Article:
Publications‎ > ‎2007‎ > ‎

Automated inertial feedback for half-pipe snowboard competition and the community perception

Reference: JW Harding, K Toohey, DT Martin, C Mackintosh, AM Lindh, DA James, Automated Inertial Feedback for Half-Pipe Snowboard Competition and the Community Perception, The Impact of Technology on Sport II, 845-850

Abstract: No scientific research has yet targeted the athletic performance aspects or subjective judging protocols associated with elite half-pipe snowboard competition. Recently however, sport scientists from the Australian Institute of Sport (AIS) initiated a
video based analysis of key performance variables (KPVs) associated with elite half-pipe snowboard competition. The development of a preliminary automated feedback system based upon Micro-electrochemical Systems (MEMS) sensors such as tri-axial
accelerometers and tri-axial rate gyroscopes, designed to calculate objective information on these sport specific KPVs was initiated in parallel. Although preliminary, the results may provide practical benefit for elite half-pipe snowboard training and current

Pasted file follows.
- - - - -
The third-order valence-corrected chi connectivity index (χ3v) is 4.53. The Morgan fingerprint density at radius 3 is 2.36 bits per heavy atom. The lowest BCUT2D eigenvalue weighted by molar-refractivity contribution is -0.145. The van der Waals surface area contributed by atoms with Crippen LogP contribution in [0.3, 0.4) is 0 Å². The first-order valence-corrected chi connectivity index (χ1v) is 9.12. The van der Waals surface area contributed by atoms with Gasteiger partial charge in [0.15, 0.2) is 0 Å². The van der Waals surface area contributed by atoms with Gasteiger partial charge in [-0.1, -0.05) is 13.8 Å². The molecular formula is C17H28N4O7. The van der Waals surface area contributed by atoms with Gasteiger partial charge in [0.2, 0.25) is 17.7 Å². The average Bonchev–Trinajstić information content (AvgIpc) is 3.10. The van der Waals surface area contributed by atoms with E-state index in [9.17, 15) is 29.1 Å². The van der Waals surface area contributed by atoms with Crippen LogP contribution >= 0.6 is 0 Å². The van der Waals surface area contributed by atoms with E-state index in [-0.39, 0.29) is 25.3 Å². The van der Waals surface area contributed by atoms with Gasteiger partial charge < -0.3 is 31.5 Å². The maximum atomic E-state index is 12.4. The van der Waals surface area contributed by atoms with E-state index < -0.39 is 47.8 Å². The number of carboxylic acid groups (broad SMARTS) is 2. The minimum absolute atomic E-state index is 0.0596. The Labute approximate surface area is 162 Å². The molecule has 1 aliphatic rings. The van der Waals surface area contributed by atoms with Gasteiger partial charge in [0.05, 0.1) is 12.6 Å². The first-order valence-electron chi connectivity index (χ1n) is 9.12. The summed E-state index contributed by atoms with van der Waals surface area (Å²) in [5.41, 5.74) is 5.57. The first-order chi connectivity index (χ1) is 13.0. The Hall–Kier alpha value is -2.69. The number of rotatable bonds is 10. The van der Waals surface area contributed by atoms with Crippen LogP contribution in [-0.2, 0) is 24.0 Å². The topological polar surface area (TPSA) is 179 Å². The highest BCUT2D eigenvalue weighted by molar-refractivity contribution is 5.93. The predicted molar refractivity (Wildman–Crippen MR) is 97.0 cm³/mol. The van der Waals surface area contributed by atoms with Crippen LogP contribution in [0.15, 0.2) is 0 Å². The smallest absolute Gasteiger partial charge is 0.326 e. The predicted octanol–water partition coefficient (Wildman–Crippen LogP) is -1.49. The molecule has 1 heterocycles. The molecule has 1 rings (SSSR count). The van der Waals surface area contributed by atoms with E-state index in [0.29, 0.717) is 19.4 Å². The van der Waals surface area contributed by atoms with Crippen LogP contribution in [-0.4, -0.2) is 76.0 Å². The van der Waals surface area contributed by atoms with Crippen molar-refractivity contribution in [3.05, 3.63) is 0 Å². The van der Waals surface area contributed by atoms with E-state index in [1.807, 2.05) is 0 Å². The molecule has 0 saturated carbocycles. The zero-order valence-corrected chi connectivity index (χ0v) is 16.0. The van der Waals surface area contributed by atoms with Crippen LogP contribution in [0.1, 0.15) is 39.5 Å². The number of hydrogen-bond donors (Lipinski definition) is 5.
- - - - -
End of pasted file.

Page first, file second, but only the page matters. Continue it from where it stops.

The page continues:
subjective judging protocols. In light of theorised implications, this paper investigated the perception and possible social impact of these concepts on the practice community. Data was collected via semi-structured, open ended interviews with nine subjects (six athletes,
two coaches, and one judge) currently involved in elite half-pipe snowboard competition. This study revealed 6 dimensions and 20 sub-dimensions relating to the practice community’s perceptions of 3 major themes that emerged during interviews. The themes
included: 1) State of the current subjective judging system, 2) Automated feedback and objective judging system, and 3) Future direction of the sport. There was dominant negative perception of a proposed automated judging concept based solely on objective
information unless the system integrates with the current subjective judging protocol and continues to allow athletic freedom of expression and the capacity for athletes to showcase individual style and flair in elite competition. The results of this study provide
the practice community an initial public forum to describe its perceptions to future automated judging concepts, nominating them to be the primary determinants of change, technological or otherwise, within their sporting discipline.

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